The toughest thing to convey to newcomers at the DefCon Voting Village in Las Vegas this weekend? Just how far they could go with hacking the voting machines set up on site. “Break things, just try to pace yourself,” said Matt Blaze, a security researcher from the University of Pennsylvania who co-organized the workshop. DefCon veterans were way ahead of him. From the moment the doors opened, they had cracked open plastic cases and tried to hot-wire devices that wouldn’t boot. Within two minutes, democracy-tech researcher Carsten Schürmann used a novel vulnerability to get remote access to a WINVote machine. The Voting Village organizers—including Harri Hursti, an election technology researcher from Finland, and Sandy Clark from the University of Pennsylvania—had set up about a dozen US digital voting machines for conference attendees to mess with. Some of the models were used in elections until recently and have since been decommissioned; some are still in use. Over three days, attendees probed, deconstructed and, yes, even broke the equipment in an effort to understand how it works and how it could be compromised by attackers. Their findings were impressive, but more importantly, they represented a first step toward familiarizing the security community with voting machines and creating momentum for developing necessary defenses.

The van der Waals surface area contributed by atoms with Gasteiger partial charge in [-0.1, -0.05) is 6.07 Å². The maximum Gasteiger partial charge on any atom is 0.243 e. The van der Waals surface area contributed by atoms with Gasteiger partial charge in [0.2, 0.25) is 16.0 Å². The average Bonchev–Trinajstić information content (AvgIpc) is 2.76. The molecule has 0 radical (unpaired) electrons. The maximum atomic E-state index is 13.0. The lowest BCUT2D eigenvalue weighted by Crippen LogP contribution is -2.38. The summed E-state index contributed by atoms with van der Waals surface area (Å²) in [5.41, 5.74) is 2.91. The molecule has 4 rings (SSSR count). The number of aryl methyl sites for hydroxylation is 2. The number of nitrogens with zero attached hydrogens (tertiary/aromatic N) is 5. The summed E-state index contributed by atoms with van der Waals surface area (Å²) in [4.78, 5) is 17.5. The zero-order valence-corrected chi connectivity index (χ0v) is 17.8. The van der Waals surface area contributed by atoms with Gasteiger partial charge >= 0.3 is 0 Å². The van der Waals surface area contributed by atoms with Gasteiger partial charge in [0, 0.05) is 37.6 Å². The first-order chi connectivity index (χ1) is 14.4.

… Chris Gallizzi, a hardware hacker who works for a video game company, sat down with an ExpressPoll that had been left open with its internal components exposed and starting inspecting the chipset. “This is pretty surprising,” he said. “I would think that they would hire manufacturers to custom-build these chips, but they’re all standard, off the shelf. For hardcore copyists it would probably take them about three months and maybe $4,000 or $5,000 to make an imposter machine. You could easily make a prototype.”
… DefCon hopes that the discussion and collaboration that began at the conference will spawn independent projects and further research around the country. For one weekend in Las Vegas, though, a single exchange encapsulated the urgency of turning experimentation into action.
“No one’s going to be able to do that during an election,” one attendee said to a colleague, dismissing an idea at the end of the first day.
The other replied: “Why the fuck not?”